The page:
Archive for the ‘Processors’ Category

Apres Vin: Local Cooking Oil from Local Grapeseeds.

June 28, 2009
Just a sampling of the many flavors of grapeseed oils made by Prosser's Apres Vin. Photo copyright 2009 by Zachary D. Lyons.

Just a sampling of the many flavors of grapeseed oils made by Prosser's Apres Vin. Photo copyright 2009 by Zachary D. Lyons.

Welcome an exciting, new vendor this week to Ballard Farmers Market — Apres Vin. The name is French for “after wine,” and it fits what these folks do perfectly. Apres Vin makes grapeseed oil and flour from byproducts of the Washington wine industry in Prosser, in the Yakima Valley. You see, when wineries make wine, they crush a lot of grapes, and these grapes all have seeds. Well, as it turns out, these seeds make very high-grade cooking oils and flours. In fact, grapeseed oil is prized for its lusciousness, its high smoke point and its nutritional value, including beneficial fats and antioxidants. Grapeseed Flour also has these nutritional benefits, and it is gluten-free.

Grapeseed flour is as diverse as the wine grapes from which it comes. Photo copyright 2009 by Zachary D. Lyons.

Grapeseed flour is as diverse as the wine grapes from which it comes. Photo copyright 2009 by Zachary D. Lyons.

Apres Vin’s grapeseed oils and flours retain the distinct flavors of the wine grape varietals from which they come, and their oils come in a wide range of flavors. These are truly artisan products that will provide Market customers with two more items for their kitchens that they will no longer have to get at the grocery or specialty store. No need for exotic oils imported from faraway places. You can get it, made in Washington, right at your friendly neighborhood farmers market. Look for Apres Vin to be set up with Sound Bites Spreads, Sauces and Crackers, which, by the way, uses Apres Vin products in all of its own products.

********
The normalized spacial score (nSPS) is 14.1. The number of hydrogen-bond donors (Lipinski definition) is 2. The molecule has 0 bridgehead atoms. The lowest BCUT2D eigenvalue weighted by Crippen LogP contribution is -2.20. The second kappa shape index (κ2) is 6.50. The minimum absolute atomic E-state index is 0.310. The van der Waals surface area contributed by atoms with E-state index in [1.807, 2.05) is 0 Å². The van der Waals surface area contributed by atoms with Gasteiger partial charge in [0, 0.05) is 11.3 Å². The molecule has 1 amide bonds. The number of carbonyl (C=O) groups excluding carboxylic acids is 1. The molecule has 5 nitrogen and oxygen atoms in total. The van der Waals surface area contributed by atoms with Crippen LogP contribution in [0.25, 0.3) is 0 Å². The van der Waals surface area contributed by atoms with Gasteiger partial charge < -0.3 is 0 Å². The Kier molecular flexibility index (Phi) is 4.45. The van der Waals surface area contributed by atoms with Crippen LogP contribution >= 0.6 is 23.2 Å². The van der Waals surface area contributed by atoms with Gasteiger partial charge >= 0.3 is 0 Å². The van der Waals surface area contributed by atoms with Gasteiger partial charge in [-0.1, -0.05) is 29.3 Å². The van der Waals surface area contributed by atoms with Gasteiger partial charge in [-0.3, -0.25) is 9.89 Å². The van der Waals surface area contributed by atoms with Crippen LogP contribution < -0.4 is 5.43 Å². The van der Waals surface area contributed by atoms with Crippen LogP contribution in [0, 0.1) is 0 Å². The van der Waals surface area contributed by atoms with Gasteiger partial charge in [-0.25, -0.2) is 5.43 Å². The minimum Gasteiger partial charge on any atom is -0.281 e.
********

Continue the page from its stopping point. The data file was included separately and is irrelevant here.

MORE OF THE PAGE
Apres Vin owners, Eric & Lori, left, with Sound Bites owners Stephen & Rich at Ballard Farmers Market. Photo copyright 2009 by Zachary D. Lyons.

Apres Vin owners, Eric & Lori, left, with Sound Bites owners Stephen & Rich at Ballard Farmers Market. Photo copyright 2009 by Zachary D. Lyons.

Communi-Tea Kombucha

April 16, 2009

Kombucha is the Western name for sweetened tea or tisane that has been fermented using a macroscopic solid mass of microorganisms called a “kombucha colony”.

Communi-Tea Kombucha is sold in earth-friendly reusable bottles. Photo copyright 2009 by Zachary D. Lyons.

Communi-Tea Kombucha is sold in earth-friendly reusable bottles. Photo copyright 2009 by Zachary D. Lyons.